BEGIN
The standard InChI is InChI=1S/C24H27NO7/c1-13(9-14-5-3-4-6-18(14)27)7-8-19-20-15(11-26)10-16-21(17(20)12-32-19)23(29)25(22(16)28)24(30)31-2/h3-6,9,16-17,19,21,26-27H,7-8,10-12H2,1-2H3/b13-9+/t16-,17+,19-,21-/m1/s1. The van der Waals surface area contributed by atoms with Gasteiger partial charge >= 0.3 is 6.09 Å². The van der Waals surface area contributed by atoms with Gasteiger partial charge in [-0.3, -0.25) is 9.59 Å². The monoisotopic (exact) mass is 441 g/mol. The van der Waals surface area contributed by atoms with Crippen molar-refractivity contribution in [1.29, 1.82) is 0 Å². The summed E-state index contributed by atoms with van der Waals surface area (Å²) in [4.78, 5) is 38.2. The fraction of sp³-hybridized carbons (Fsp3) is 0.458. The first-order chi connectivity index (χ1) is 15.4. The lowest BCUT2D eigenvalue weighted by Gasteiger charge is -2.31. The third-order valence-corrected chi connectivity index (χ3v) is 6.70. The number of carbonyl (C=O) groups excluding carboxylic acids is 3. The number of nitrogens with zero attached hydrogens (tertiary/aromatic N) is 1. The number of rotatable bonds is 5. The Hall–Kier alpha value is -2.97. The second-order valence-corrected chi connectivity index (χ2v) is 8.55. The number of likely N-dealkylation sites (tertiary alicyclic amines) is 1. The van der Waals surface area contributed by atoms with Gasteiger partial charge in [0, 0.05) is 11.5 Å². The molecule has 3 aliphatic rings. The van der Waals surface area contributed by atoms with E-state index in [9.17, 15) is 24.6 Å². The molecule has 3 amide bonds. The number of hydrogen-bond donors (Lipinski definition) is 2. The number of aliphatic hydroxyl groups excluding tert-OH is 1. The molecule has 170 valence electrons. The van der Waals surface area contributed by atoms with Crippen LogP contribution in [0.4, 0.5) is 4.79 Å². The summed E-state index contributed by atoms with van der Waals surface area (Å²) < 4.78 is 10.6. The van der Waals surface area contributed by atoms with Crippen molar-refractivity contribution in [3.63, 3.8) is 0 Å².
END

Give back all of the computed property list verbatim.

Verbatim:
The standard InChI is InChI=1S/C24H27NO7/c1-13(9-14-5-3-4-6-18(14)27)7-8-19-20-15(11-26)10-16-21(17(20)12-32-19)23(29)25(22(16)28)24(30)31-2/h3-6,9,16-17,19,21,26-27H,7-8,10-12H2,1-2H3/b13-9+/t16-,17+,19-,21-/m1/s1. The van der Waals surface area contributed by atoms with Gasteiger partial charge >= 0.3 is 6.09 Å². The van der Waals surface area contributed by atoms with Gasteiger partial charge in [-0.3, -0.25) is 9.59 Å². The monoisotopic (exact) mass is 441 g/mol. The van der Waals surface area contributed by atoms with Crippen molar-refractivity contribution in [1.29, 1.82) is 0 Å². The summed E-state index contributed by atoms with van der Waals surface area (Å²) in [4.78, 5) is 38.2. The fraction of sp³-hybridized carbons (Fsp3) is 0.458. The first-order chi connectivity index (χ1) is 15.4. The lowest BCUT2D eigenvalue weighted by Gasteiger charge is -2.31. The third-order valence-corrected chi connectivity index (χ3v) is 6.70. The number of carbonyl (C=O) groups excluding carboxylic acids is 3. The number of nitrogens with zero attached hydrogens (tertiary/aromatic N) is 1. The number of rotatable bonds is 5. The Hall–Kier alpha value is -2.97. The second-order valence-corrected chi connectivity index (χ2v) is 8.55. The number of likely N-dealkylation sites (tertiary alicyclic amines) is 1. The van der Waals surface area contributed by atoms with Gasteiger partial charge in [0, 0.05) is 11.5 Å². The molecule has 3 aliphatic rings. The van der Waals surface area contributed by atoms with E-state index in [9.17, 15) is 24.6 Å². The molecule has 3 amide bonds. The number of hydrogen-bond donors (Lipinski definition) is 2. The number of aliphatic hydroxyl groups excluding tert-OH is 1. The molecule has 170 valence electrons. The van der Waals surface area contributed by atoms with Crippen LogP contribution in [0.4, 0.5) is 4.79 Å². The summed E-state index contributed by atoms with van der Waals surface area (Å²) < 4.78 is 10.6. The van der Waals surface area contributed by atoms with Crippen molar-refractivity contribution in [3.63, 3.8) is 0 Å².